• If you need to disengage for a moment, acknowledge that - don't fake being present, people can tell and it has an impact
  • Turn on your video camera and look at people

Speaking of your camera – how can you use your camera to help you stay fully present? 


2) 2nd Key: Be Purposeful

Ask yourself, How do you look on camera or webcam? Do your facial expressions matter if you're on a webcam?

Test your webcam and see how you look before the session. Think about more than whether your hair is in place but how do you appear on the screen.

Maybe it’s moving around, sitting still, or does that cause distraction? Do you talk with your hands?

Check your background, the height of you in your computer window. Virtual backgrounds are good but can look odd without a green screen - take that into consideration. Remember, how you appear on camera can either be distracting or attractive. Effective virtual presence requires that you look as natural as possible on camera.

In an in-person class, you don’t stare at people the entire day. You make eye contact with many learners, so do the same in the virtual classroom. The camera allows you to connect visually with people but it doesn’t mean you're virtually there. Being on camera for the sake of being on camera does not make it engaging, it actually causes learners to be distracted from the purpose of the class which is content-related.

Build camera use into your classes with purpose-driven activities like role-playing, open forum discussions, debriefing activities. Limit using your camera to check if learners are paying attention. Instead, use the camera to engage the learner.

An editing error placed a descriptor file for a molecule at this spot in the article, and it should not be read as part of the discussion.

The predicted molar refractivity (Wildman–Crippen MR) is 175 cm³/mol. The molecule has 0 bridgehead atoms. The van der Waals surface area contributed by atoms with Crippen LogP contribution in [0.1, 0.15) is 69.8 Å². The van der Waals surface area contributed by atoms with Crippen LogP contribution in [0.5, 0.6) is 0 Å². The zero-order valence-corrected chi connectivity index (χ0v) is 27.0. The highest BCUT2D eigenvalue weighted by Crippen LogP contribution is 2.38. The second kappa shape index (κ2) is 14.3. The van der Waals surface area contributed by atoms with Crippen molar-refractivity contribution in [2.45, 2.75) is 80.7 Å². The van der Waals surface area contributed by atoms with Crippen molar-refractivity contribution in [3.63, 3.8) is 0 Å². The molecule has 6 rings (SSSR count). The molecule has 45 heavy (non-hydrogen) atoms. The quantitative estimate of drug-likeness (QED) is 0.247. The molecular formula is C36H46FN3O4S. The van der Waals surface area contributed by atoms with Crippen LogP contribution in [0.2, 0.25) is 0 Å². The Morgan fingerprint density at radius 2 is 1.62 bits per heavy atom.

If they are on camera and they raise their hand, call on them. 😊 Acknowledge if they are nodding their head in agreement…in other words, if cameras are on, be purposeful and use the cameras to read the nonverbal body language in the room.

Here are a few Camera Tips:

  • Consider how you look to others
    • the height of the camera: are you looking down or up at the camera. The best view is to look straight on - you need to be looking into the camera as if you're looking through the computer at your audience.
  • Lighting - do you look like you're in witness protection or glowing like an angel? Check your lighting; it's always best to have lighting coming at you versus behind you. Distance how much background they see on the screen: are you taking up the entire screen, are you in the center of the screen, are you high enough on your chair? Sizing up how you look on your camera matters.
  • Background distractions - is the ceiling fan cutting off your head, does the light next to you look like it's sprouting out of your ear, and what's else is in the background that could be a distraction? It could be laundry, a plant, or dog toys. Take a look around and make sure you want everyone looking at what is visible on the screen.

3) 3rd Key: Be Flexible

Being present is about being focused, engaged, and present in the moment but it also means being curious, open, and observant. You must also be ready to handle whatever comes your way, meaning being flexible with content and timing.